1 in 3 customers expect agents to be knowledgeable about previous brand interactions
Caller identification can give you a significant competitive advantage and boost CX in inbound environments. According to research, more than 1 in 3 customers expect agents to be knowledgeable about their previous brand interactions and past purchases. The first step for being knowledgeable and providing a personalised experience basis what agents know is identifying who’s calling in the first place.
In this article, we discuss the four key methods for caller identification in an inbound contact centre – caller ID on the agent UI, DTMF ID, speech recognition and voice biometrics.
A caller ID system equips agents with caller information by sending the data to their desktop UI. the incoming phone number is matched with the integrated contact database as per your CRM, and the agent can view it either before the call or during the interaction. Before the call, the agent will see only basic customer details and some background information. During the call, the agent can access more detailed insights on the customer and even share them with colleagues for on-the-fly support. After the call, the caller ID system will give the agent the option to enter new data based on the interaction or update existing details.
DTMF, also called touchtone, is one of the foundational technologies for caller identification. Essentially, it receives the caller’s keystrokes as input data and enables identification via PSTN ecosystems. In most cases, DTMF will be able to surface the incoming caller’s phone number but not their name or other details. That’s why DTMF is typically used along with integrations with your active directory or CRM to equip agents with comprehensive caller information.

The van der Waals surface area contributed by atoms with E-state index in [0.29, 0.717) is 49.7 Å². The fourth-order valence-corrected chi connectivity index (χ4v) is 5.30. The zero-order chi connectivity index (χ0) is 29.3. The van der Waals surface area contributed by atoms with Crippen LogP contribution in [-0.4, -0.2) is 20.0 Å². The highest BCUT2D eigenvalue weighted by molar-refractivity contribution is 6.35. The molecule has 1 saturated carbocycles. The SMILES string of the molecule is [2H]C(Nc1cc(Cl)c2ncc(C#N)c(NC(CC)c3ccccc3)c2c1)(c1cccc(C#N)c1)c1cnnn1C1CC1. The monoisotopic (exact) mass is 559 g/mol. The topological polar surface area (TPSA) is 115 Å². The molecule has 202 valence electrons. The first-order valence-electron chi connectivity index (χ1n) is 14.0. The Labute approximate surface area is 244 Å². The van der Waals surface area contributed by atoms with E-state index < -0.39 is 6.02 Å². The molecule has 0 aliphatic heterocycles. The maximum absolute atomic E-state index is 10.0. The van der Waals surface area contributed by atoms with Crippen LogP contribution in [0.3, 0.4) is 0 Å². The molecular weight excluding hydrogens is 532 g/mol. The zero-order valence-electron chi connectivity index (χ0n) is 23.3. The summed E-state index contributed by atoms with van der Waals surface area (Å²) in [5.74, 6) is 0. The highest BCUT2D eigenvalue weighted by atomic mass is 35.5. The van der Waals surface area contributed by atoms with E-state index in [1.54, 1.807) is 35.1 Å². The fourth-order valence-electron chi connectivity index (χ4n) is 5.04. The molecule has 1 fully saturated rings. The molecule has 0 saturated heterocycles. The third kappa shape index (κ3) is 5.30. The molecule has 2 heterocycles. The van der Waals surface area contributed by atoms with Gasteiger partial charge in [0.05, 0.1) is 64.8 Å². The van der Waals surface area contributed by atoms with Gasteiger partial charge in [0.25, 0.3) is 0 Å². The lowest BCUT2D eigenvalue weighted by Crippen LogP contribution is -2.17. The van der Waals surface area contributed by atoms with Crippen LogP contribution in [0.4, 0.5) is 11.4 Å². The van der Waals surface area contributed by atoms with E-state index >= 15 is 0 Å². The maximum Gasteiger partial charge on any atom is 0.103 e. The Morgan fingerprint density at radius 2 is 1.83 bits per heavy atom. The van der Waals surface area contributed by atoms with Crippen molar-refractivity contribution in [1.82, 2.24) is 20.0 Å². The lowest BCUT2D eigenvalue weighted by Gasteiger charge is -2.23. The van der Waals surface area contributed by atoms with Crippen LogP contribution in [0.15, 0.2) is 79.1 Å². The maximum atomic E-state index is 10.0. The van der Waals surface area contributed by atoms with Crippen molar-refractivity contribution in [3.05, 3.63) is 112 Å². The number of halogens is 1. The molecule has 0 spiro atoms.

This is among the most cutting-edge caller ID mechanisms out there, and technically, it refers to voice recognition technology. While speech recognition is useful for transcribing what’s said into structured text (without necessarily knowing the identity of the caller), voice recognition aids in identifying and optionally verifying the caller’s identity. The caller speaks into an automated system – typically an IVR, or an intelligent voice assistant. This audio is used as a sample to compare against your existing database of voice records, identifying who is speaking.
Voice biometrics is related to speech recognition, in that it also uses uttered audio as a marker of identification. Every human being has a unique set of vocal acoustics and intonation characteristics, commonly known as a person’s voiceprint. Voice biometrics takes a sample of the caller’s voice and typically a pre-specified keyword or passphrase, to verify and authenticate their identity.
Every approach to caller identification comes with its own pros and cons. DTMF is near-universal, but gives limited information and is open to fraud risk. Agent UI-based identification is comprehensive but relies on other underlying technologies. The last two methods are the most secure and convenient but are prone to errors as they are yet to become fully mature.